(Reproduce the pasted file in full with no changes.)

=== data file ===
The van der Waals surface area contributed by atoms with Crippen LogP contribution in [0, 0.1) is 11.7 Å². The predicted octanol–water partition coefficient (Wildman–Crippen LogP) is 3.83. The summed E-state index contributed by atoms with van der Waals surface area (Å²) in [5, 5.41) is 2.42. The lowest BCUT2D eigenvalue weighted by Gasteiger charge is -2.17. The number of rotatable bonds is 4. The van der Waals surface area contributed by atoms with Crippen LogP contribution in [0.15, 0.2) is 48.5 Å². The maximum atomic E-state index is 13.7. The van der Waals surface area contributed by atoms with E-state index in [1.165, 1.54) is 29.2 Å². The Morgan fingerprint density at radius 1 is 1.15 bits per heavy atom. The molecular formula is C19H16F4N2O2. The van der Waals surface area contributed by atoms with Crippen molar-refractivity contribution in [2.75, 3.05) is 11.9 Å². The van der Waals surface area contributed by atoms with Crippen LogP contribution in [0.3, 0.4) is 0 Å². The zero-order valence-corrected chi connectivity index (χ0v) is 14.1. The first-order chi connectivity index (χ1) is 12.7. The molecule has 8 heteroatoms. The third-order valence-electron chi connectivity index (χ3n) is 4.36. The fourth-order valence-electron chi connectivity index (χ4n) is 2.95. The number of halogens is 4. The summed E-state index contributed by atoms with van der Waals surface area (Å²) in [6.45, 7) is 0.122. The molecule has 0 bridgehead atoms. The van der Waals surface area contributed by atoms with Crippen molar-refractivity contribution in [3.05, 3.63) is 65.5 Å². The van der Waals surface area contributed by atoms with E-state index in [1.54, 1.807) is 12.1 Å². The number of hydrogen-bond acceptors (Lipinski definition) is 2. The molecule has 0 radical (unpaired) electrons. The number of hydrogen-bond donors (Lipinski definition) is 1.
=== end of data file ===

The van der Waals surface area contributed by atoms with Crippen LogP contribution in [0, 0.1) is 11.7 Å². The predicted octanol–water partition coefficient (Wildman–Crippen LogP) is 3.83. The summed E-state index contributed by atoms with van der Waals surface area (Å²) in [5, 5.41) is 2.42. The lowest BCUT2D eigenvalue weighted by Gasteiger charge is -2.17. The number of rotatable bonds is 4. The van der Waals surface area contributed by atoms with Crippen LogP contribution in [0.15, 0.2) is 48.5 Å². The maximum atomic E-state index is 13.7. The van der Waals surface area contributed by atoms with E-state index in [1.165, 1.54) is 29.2 Å². The Morgan fingerprint density at radius 1 is 1.15 bits per heavy atom. The molecular formula is C19H16F4N2O2. The van der Waals surface area contributed by atoms with Crippen molar-refractivity contribution in [2.75, 3.05) is 11.9 Å². The van der Waals surface area contributed by atoms with Crippen LogP contribution in [0.3, 0.4) is 0 Å². The zero-order valence-corrected chi connectivity index (χ0v) is 14.1. The first-order chi connectivity index (χ1) is 12.7. The molecule has 8 heteroatoms. The third-order valence-electron chi connectivity index (χ3n) is 4.36. The fourth-order valence-electron chi connectivity index (χ4n) is 2.95. The number of halogens is 4. The summed E-state index contributed by atoms with van der Waals surface area (Å²) in [6.45, 7) is 0.122. The molecule has 0 bridgehead atoms. The van der Waals surface area contributed by atoms with Crippen molar-refractivity contribution in [3.05, 3.63) is 65.5 Å². The van der Waals surface area contributed by atoms with E-state index in [1.54, 1.807) is 12.1 Å². The number of hydrogen-bond acceptors (Lipinski definition) is 2. The molecule has 0 radical (unpaired) electrons. The number of hydrogen-bond donors (Lipinski definition) is 1.